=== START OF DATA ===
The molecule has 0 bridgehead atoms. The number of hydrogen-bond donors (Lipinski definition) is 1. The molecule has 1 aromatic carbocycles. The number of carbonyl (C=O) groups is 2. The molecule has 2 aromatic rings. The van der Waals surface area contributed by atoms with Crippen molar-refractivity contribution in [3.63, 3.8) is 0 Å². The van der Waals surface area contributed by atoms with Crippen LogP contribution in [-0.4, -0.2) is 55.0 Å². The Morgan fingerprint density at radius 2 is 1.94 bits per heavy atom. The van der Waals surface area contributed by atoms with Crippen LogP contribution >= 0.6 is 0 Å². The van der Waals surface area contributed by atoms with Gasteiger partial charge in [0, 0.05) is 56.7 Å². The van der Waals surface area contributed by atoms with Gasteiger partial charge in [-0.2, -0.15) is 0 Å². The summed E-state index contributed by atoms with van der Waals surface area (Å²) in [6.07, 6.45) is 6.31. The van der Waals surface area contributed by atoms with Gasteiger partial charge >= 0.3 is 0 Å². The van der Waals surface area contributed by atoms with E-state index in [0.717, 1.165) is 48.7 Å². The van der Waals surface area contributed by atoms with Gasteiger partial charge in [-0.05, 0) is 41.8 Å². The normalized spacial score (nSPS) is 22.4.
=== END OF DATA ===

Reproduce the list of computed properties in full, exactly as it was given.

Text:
The molecule has 0 bridgehead atoms. The number of hydrogen-bond donors (Lipinski definition) is 1. The molecule has 1 aromatic carbocycles. The number of carbonyl (C=O) groups is 2. The molecule has 2 aromatic rings. The van der Waals surface area contributed by atoms with Crippen molar-refractivity contribution in [3.63, 3.8) is 0 Å². The van der Waals surface area contributed by atoms with Crippen LogP contribution in [-0.4, -0.2) is 55.0 Å². The Morgan fingerprint density at radius 2 is 1.94 bits per heavy atom. The van der Waals surface area contributed by atoms with Crippen LogP contribution >= 0.6 is 0 Å². The van der Waals surface area contributed by atoms with Gasteiger partial charge in [0, 0.05) is 56.7 Å². The van der Waals surface area contributed by atoms with Gasteiger partial charge in [-0.2, -0.15) is 0 Å². The summed E-state index contributed by atoms with van der Waals surface area (Å²) in [6.07, 6.45) is 6.31. The van der Waals surface area contributed by atoms with Gasteiger partial charge >= 0.3 is 0 Å². The van der Waals surface area contributed by atoms with E-state index in [0.717, 1.165) is 48.7 Å². The van der Waals surface area contributed by atoms with Gasteiger partial charge in [-0.05, 0) is 41.8 Å². The normalized spacial score (nSPS) is 22.4.